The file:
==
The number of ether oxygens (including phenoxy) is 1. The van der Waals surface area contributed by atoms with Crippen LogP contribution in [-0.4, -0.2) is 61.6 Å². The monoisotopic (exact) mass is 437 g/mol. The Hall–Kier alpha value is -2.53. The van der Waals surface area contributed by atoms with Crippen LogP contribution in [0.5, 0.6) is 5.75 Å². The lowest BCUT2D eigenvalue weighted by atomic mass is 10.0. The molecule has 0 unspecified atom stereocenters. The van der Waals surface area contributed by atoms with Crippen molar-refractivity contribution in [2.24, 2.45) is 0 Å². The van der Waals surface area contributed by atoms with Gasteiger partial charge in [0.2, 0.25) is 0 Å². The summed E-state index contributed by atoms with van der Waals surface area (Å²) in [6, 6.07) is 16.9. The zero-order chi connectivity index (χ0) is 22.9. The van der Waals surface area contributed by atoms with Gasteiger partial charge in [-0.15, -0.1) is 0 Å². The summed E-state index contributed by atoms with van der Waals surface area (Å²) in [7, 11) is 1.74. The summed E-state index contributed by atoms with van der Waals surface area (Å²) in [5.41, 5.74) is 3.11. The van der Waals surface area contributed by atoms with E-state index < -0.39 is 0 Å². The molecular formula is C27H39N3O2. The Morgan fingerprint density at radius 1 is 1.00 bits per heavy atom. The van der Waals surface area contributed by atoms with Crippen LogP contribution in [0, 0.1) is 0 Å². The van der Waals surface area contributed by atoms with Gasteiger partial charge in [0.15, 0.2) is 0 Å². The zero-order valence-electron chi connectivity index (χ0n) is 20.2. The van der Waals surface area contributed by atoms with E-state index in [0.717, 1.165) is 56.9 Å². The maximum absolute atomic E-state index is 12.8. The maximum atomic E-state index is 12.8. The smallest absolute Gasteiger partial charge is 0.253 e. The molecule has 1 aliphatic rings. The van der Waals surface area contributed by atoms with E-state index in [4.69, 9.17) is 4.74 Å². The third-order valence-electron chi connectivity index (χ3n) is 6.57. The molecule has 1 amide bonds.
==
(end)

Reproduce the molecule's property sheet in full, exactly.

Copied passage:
The number of ether oxygens (including phenoxy) is 1. The van der Waals surface area contributed by atoms with Crippen LogP contribution in [-0.4, -0.2) is 61.6 Å². The monoisotopic (exact) mass is 437 g/mol. The Hall–Kier alpha value is -2.53. The van der Waals surface area contributed by atoms with Crippen LogP contribution in [0.5, 0.6) is 5.75 Å². The lowest BCUT2D eigenvalue weighted by atomic mass is 10.0. The molecule has 0 unspecified atom stereocenters. The van der Waals surface area contributed by atoms with Crippen molar-refractivity contribution in [2.24, 2.45) is 0 Å². The van der Waals surface area contributed by atoms with Gasteiger partial charge in [0.2, 0.25) is 0 Å². The summed E-state index contributed by atoms with van der Waals surface area (Å²) in [6, 6.07) is 16.9. The zero-order chi connectivity index (χ0) is 22.9. The van der Waals surface area contributed by atoms with Gasteiger partial charge in [-0.15, -0.1) is 0 Å². The summed E-state index contributed by atoms with van der Waals surface area (Å²) in [7, 11) is 1.74. The summed E-state index contributed by atoms with van der Waals surface area (Å²) in [5.41, 5.74) is 3.11. The van der Waals surface area contributed by atoms with E-state index < -0.39 is 0 Å². The molecular formula is C27H39N3O2. The Morgan fingerprint density at radius 1 is 1.00 bits per heavy atom. The van der Waals surface area contributed by atoms with Crippen LogP contribution in [0, 0.1) is 0 Å². The van der Waals surface area contributed by atoms with Gasteiger partial charge in [0.15, 0.2) is 0 Å². The zero-order valence-electron chi connectivity index (χ0n) is 20.2. The van der Waals surface area contributed by atoms with E-state index in [0.717, 1.165) is 56.9 Å². The maximum absolute atomic E-state index is 12.8. The maximum atomic E-state index is 12.8. The smallest absolute Gasteiger partial charge is 0.253 e. The molecule has 1 aliphatic rings. The van der Waals surface area contributed by atoms with E-state index in [4.69, 9.17) is 4.74 Å². The third-order valence-electron chi connectivity index (χ3n) is 6.57. The molecule has 1 amide bonds.